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Low blood oxygen (hypoxemia)


Definition

Hypoxemia is a low level of oxygen in the blood. It starts in blood vessels called arteries. Hypoxemia isn't an illness or a condition. It's a sign of a problem tied to breathing or blood flow. It may lead to symptoms such as:

  • Shortness of breath.
  • Rapid breathing.
  • Fast or pounding heartbeat.
  • Confusion.

A healthy level of oxygen in the arteries is about 75 to 100 millimeters of mercury (mm Hg). Hypoxemia is any value under 60 mm Hg. Levels of oxygen and the waste gas carbon dioxide are measured with a blood sample taken from an artery. This is called an arterial blood gas test.

Most often, the amount of oxygen carried by red blood cells, called oxygen saturation, is measured first. It is measured with a medical device that clips to the finger, called a pulse oximeter. Healthy pulse oximeter values often range from 95% to 100%. Values under 90% are considered low.

Often, hypoxemia treatment involves receiving extra oxygen. This treatment is called supplemental oxygen or oxygen therapy. Other treatments focus on the cause of hypoxemia.

Causes

You might learn you have hypoxemia when you see a doctor for shortness of breath or another breathing-related problem. Or you might share the results of an at-home pulse oximetry test with your doctor.

If you use a pulse oximeter at home, be aware of factors that can make the results less accurate:

  • Poor circulation.
  • Black or brownskin color.
  • Skin thickness or temperature.
  • Tobacco use.
  • Fingernail polish.

If you have hypoxemia, the next step is to figure out its cause.

Hypoxemia can be a sign of problems such as:

  • Less oxygen in the air you breathe, such as at high altitudes.
  • Breathing that's too slow or shallow to meet the lungs' need for oxygen.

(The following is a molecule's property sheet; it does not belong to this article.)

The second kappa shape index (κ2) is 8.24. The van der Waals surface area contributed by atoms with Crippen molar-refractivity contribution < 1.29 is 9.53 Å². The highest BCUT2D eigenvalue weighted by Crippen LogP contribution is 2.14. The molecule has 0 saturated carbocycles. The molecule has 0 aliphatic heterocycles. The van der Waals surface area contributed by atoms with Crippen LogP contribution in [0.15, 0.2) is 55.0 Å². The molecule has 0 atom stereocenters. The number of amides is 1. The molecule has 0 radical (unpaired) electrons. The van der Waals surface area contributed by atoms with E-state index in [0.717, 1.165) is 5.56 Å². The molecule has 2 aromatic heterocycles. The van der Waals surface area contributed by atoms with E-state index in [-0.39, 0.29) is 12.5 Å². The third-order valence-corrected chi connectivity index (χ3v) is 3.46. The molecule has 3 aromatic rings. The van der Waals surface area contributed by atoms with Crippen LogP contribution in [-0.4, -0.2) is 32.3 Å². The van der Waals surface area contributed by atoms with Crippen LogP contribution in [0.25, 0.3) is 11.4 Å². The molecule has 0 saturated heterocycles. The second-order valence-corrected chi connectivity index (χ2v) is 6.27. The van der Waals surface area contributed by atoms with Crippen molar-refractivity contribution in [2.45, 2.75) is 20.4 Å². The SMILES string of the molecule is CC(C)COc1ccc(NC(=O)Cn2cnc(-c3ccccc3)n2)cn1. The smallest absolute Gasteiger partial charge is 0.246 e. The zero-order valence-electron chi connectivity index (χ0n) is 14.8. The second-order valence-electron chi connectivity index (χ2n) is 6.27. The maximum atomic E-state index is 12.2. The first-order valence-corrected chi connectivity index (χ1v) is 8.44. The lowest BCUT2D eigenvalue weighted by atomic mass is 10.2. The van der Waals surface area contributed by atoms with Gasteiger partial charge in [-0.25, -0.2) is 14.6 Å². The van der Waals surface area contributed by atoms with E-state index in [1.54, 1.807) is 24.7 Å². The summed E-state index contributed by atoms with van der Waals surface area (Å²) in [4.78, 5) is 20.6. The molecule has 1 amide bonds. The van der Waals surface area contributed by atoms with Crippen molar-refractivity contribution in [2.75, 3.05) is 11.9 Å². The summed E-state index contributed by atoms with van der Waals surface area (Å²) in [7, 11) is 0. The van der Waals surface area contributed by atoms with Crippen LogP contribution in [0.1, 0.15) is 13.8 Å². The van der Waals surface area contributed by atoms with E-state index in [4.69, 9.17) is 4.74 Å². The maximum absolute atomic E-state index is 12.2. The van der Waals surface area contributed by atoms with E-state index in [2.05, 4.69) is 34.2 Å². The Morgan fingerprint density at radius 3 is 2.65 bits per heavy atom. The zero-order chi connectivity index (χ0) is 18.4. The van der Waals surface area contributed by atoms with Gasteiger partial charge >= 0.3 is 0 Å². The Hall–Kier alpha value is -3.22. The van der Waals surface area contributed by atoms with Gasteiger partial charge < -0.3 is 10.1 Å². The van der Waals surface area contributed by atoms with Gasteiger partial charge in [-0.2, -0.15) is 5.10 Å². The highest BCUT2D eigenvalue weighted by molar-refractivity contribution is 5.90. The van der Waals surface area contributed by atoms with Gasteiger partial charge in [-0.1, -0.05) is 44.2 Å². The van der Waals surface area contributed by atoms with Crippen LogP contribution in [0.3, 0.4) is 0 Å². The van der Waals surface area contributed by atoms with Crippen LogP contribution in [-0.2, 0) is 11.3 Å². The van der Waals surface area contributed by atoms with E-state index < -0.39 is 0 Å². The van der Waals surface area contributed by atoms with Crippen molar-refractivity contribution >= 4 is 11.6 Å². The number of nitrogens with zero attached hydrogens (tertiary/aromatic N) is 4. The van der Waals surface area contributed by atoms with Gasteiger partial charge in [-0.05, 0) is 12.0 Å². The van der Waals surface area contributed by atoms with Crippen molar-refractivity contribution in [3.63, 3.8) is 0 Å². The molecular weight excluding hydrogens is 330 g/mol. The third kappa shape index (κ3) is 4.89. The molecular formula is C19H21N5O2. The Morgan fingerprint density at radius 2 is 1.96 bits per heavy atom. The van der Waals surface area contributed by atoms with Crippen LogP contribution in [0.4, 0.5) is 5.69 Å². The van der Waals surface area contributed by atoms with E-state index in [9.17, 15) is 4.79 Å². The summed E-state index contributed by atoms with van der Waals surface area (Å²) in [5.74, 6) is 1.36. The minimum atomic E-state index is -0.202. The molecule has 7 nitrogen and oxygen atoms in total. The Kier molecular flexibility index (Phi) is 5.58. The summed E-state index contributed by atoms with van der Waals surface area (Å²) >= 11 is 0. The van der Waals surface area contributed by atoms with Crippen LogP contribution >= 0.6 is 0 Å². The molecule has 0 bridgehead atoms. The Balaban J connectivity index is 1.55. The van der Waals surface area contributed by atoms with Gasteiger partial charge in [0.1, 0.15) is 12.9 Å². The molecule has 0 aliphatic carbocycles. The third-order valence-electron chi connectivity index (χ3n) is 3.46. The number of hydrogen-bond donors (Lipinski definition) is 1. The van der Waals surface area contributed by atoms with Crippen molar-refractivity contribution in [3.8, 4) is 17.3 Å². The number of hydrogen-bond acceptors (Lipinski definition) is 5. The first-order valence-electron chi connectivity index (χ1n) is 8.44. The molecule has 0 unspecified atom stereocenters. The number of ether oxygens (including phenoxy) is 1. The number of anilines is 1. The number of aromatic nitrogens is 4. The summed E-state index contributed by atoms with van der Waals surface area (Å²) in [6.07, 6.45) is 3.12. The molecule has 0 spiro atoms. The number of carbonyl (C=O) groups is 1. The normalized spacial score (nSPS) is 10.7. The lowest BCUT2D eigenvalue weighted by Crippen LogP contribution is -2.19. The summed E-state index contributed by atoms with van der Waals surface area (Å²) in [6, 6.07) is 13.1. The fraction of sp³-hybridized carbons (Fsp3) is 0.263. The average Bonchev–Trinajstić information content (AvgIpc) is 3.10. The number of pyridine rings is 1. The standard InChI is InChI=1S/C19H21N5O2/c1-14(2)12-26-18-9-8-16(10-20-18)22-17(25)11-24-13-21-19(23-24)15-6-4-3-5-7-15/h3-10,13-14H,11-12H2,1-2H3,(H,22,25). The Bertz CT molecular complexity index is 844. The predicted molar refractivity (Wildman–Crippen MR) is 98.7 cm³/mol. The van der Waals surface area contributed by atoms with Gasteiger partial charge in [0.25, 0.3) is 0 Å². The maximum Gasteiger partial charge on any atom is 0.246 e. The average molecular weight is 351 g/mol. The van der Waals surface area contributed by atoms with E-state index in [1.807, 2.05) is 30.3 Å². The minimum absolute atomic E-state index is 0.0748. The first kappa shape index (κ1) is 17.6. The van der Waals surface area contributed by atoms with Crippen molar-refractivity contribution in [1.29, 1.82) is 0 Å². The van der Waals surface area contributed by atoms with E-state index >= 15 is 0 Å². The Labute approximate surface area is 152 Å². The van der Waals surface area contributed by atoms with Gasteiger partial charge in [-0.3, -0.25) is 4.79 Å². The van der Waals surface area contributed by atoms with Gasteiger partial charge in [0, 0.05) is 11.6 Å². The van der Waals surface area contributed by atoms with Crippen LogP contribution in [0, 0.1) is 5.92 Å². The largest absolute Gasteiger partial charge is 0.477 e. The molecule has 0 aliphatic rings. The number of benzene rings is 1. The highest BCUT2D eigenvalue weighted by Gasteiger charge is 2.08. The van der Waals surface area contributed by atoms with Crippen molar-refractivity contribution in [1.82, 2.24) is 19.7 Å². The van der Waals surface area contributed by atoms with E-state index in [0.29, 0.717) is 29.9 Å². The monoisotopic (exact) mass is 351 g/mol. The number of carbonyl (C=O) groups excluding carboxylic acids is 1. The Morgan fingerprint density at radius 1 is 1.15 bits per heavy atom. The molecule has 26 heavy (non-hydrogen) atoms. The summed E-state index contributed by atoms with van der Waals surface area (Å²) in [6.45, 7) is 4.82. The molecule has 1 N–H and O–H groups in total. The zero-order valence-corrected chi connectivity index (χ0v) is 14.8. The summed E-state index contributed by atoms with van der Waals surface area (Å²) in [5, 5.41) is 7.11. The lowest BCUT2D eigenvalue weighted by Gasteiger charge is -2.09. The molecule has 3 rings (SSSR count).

• Either not enough blood flow to the lungs or not enough oxygen to the lungs.
  • Trouble with oxygen getting into the bloodstream and the waste gas carbon dioxide getting out.
  • A problem with the way blood flows in the heart.
  • Unusual changes in the protein called hemoglobin, which carries oxygen in red blood cells.

Causes of hypoxemia that are related to problems with blood or blood flow include:

  • Anemia — a condition in which the body doesn't get oxygen due to a lack of healthy red blood cells.
  • Congenital heart defects in children — heart conditions that children were born with.
  • Congenital heart disease in adults — heart problems that adults were born with.

Breathing conditions that can lead to hypoxemia include:

  • ARDS (acute respiratory distress syndrome) — a lack of air due to a buildup of fluid in the lungs.
  • Asthma — a long-term condition that affects airways in the lungs.
  • COPD (chronic obstructive pulmonary disease) — the blanket term for a group of diseases that block airflow from the lungs — including emphysema.
  • Interstitial lung disease — the blanket term for a large group of conditions that scar the lungs.
  • Pneumonia — an infection in one or both lungs.
  • Pneumothorax — collapsed lung.
  • Pulmonary edema — excess fluid in the lungs.
  • Pulmonary embolism — a blood clot in an artery in the lung.
  • Pulmonary fibrosis — a disease that happens when lung tissue becomes damaged and scarred.
  • Sleep apnea — a condition in which breathing stops and starts many times during sleep.

Some medicines that can cause slow, shallow breathing can lead to hypoxemia. These include certain opioid pain relievers and medicines that prevent pain during surgery and other procedures, called anesthetics.

When to see a doctor

Seek emergency care if you have shortness of breath that:

  • Comes on fast, affects your ability to function or happens with symptoms such as chest pain.
  • Happens above 8,000 feet (about 2,400 meters) and occurs with a cough, rapid heartbeat or weakness. These are symptoms of fluid leaking from blood vessels into the lungs, called high-altitude pulmonary edema. This can be deadly.

See your doctor as soon as possible if you:

  • Become short of breath after slight physical effort or when you're at rest.
  • Have shortness of breath that you wouldn't expect from a certain activity and your current fitness and health.
  • Wake up at night with a gasp or a feeling that you're choking. These may be symptoms of sleep apnea.

Self-care

These tips could help you cope with ongoing shortness of breath:

  • If you smoke, quit. This is one of the most important things you can do if you have a health condition that causes hypoxemia. Smoking makes medical problems worse and harder to treat. If you need help quitting, talk with your health care provider.
  • Stay away from secondhand smoke. It can cause more lung damage.
  • Get regular exercise. Ask your provider what activities are safe for you. Regular exercise can boost your strength and endurance.

Content Last Updated: 24-Mar-2023
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